Call for state schools to develop “old boys’ networks”

STATE schools should create their own versions of private schools' old boys' networks to prevent pupils from deprived areas dropping out of university, a leading headteacher has said.

Steve Ross, from Craigroyston Community High, which serves a disadvantaged part of Edinburgh, believes support from former pupils who have succeeded in higher education could be vital.

The term old boys network usually refers to social or business connections among former pupils of male-only private schools with the term originating from the fact much of the British elite attended a handful of public schools.

Mr Ross said: "Maybe in education we don't do networking well enough. I realise that's how the world works. It's networks, alliances, friendships and colleagues, but not in a negative old boys' network way, but by providing support for a young person who needs it.

"We go to such lengths to get these young people into university, only for some to drop out over what could be fixed in a conversation in a cafe with a trusted ally or friend.

"The risk of dropping out remains if they don't have that support mechanism or structure that they had in school."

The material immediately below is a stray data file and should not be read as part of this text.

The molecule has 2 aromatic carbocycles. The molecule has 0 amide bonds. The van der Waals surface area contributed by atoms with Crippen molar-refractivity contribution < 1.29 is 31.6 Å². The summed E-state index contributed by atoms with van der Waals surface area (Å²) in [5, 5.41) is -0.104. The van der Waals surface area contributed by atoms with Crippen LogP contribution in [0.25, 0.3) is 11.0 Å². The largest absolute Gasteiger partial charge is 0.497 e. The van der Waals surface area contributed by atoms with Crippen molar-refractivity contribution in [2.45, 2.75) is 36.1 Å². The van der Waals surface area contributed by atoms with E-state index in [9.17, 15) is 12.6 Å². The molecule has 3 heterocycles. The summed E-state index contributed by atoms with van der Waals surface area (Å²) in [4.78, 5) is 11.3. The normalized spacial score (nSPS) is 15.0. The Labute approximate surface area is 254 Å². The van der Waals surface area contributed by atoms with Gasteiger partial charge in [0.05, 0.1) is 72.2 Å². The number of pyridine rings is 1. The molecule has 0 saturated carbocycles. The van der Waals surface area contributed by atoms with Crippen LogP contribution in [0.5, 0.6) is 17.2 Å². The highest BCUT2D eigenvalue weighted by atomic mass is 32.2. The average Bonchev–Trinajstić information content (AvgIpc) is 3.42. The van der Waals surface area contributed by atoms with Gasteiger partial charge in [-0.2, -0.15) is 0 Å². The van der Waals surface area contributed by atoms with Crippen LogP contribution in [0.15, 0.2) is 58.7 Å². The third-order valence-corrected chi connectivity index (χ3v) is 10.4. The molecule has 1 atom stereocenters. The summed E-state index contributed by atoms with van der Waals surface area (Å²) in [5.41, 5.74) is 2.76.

Scottish universities currently have the worst student drop-out rates in the UK with some eight per cent of students leaving their university course before the start of the second year compared to a UK average of 7.2 per cent.

Some of the highest drop-out rates are concentrated in newer universities which take greater numbers of students from disadvantaged backgrounds.

The figures have prompted concerns that moves to widen access in Scotland are not being accompanied by sufficient support.

Students from non-traditional backgrounds are more likely to drop out because of financial concerns and lack of support from families and friends who have little experience of university.

However, Euan Duncan, president of the Scottish Secondary Teachers' Association, said that although state school networking had "clear merits" it was also unfeasible for a great number of institutions.

He said: "With workloads in schools presently at a peak and resources in a trough, I don't see many places being in the position to find the kind of time such a scheme will need to succeed, unless there is a time and funding commitment from somewhere."

However, the idea mirrors the work of a UK charity Future First which runs an initiative which aims to inspire state school pupils by creating a network of former students.

St Andrew's Secondary School, in Carntyne, Glasgow, was the first Scottish secondary to sign up with the charity, which runs the unique scheme to harness the talents and experience of alumni.

Already adopted in more than 400 state schools and colleges across the rest of the UK, Future First hope the pilot in St Andrew's will be the first of many similar schemes in schools across Scotland.

More than 100,000 former students across the UK have already signed up to stay connected with their old state school or college. They range from professionals in law, banking and medicine to those in vocations like plumbing, catering and photography.



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